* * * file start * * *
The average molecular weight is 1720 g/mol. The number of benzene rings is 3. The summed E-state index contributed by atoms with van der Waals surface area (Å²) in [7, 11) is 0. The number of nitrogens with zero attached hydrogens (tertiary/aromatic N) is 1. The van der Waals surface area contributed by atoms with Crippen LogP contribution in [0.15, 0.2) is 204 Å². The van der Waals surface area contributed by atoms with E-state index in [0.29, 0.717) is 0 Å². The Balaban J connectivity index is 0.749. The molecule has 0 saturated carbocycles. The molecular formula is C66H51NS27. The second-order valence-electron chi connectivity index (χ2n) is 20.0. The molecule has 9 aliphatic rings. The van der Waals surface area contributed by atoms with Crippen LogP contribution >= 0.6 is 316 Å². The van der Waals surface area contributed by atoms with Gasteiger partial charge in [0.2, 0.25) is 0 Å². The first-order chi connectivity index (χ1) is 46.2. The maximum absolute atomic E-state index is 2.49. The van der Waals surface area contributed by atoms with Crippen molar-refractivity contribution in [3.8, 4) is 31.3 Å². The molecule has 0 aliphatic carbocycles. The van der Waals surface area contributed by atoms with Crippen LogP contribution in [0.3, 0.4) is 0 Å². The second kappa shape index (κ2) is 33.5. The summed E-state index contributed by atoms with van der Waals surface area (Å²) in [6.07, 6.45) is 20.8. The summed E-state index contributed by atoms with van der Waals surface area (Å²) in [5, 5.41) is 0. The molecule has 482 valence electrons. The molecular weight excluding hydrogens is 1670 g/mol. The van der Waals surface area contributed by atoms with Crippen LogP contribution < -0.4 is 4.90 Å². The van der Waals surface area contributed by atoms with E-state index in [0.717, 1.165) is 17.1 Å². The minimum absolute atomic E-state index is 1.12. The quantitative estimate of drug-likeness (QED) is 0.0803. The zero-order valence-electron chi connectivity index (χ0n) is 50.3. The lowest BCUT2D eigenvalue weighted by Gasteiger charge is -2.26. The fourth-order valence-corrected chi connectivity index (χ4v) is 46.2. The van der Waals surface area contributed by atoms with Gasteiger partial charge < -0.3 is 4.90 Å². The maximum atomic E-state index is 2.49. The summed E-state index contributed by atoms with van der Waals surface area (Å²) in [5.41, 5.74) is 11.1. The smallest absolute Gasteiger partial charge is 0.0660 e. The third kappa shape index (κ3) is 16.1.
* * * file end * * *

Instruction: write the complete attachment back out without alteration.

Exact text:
The average molecular weight is 1720 g/mol. The number of benzene rings is 3. The summed E-state index contributed by atoms with van der Waals surface area (Å²) in [7, 11) is 0. The number of nitrogens with zero attached hydrogens (tertiary/aromatic N) is 1. The van der Waals surface area contributed by atoms with Crippen LogP contribution in [0.15, 0.2) is 204 Å². The van der Waals surface area contributed by atoms with E-state index in [0.29, 0.717) is 0 Å². The Balaban J connectivity index is 0.749. The molecule has 0 saturated carbocycles. The molecular formula is C66H51NS27. The second-order valence-electron chi connectivity index (χ2n) is 20.0. The molecule has 9 aliphatic rings. The van der Waals surface area contributed by atoms with Crippen LogP contribution >= 0.6 is 316 Å². The van der Waals surface area contributed by atoms with Gasteiger partial charge in [0.2, 0.25) is 0 Å². The first-order chi connectivity index (χ1) is 46.2. The maximum absolute atomic E-state index is 2.49. The van der Waals surface area contributed by atoms with Crippen molar-refractivity contribution in [3.8, 4) is 31.3 Å². The molecule has 0 aliphatic carbocycles. The van der Waals surface area contributed by atoms with Crippen LogP contribution in [0.3, 0.4) is 0 Å². The second kappa shape index (κ2) is 33.5. The summed E-state index contributed by atoms with van der Waals surface area (Å²) in [6.07, 6.45) is 20.8. The summed E-state index contributed by atoms with van der Waals surface area (Å²) in [5, 5.41) is 0. The molecule has 482 valence electrons. The molecular weight excluding hydrogens is 1670 g/mol. The van der Waals surface area contributed by atoms with Crippen LogP contribution < -0.4 is 4.90 Å². The van der Waals surface area contributed by atoms with E-state index in [0.717, 1.165) is 17.1 Å². The minimum absolute atomic E-state index is 1.12. The quantitative estimate of drug-likeness (QED) is 0.0803. The zero-order valence-electron chi connectivity index (χ0n) is 50.3. The lowest BCUT2D eigenvalue weighted by Gasteiger charge is -2.26. The fourth-order valence-corrected chi connectivity index (χ4v) is 46.2. The van der Waals surface area contributed by atoms with Gasteiger partial charge < -0.3 is 4.90 Å². The maximum atomic E-state index is 2.49. The summed E-state index contributed by atoms with van der Waals surface area (Å²) in [5.41, 5.74) is 11.1. The smallest absolute Gasteiger partial charge is 0.0660 e. The third kappa shape index (κ3) is 16.1.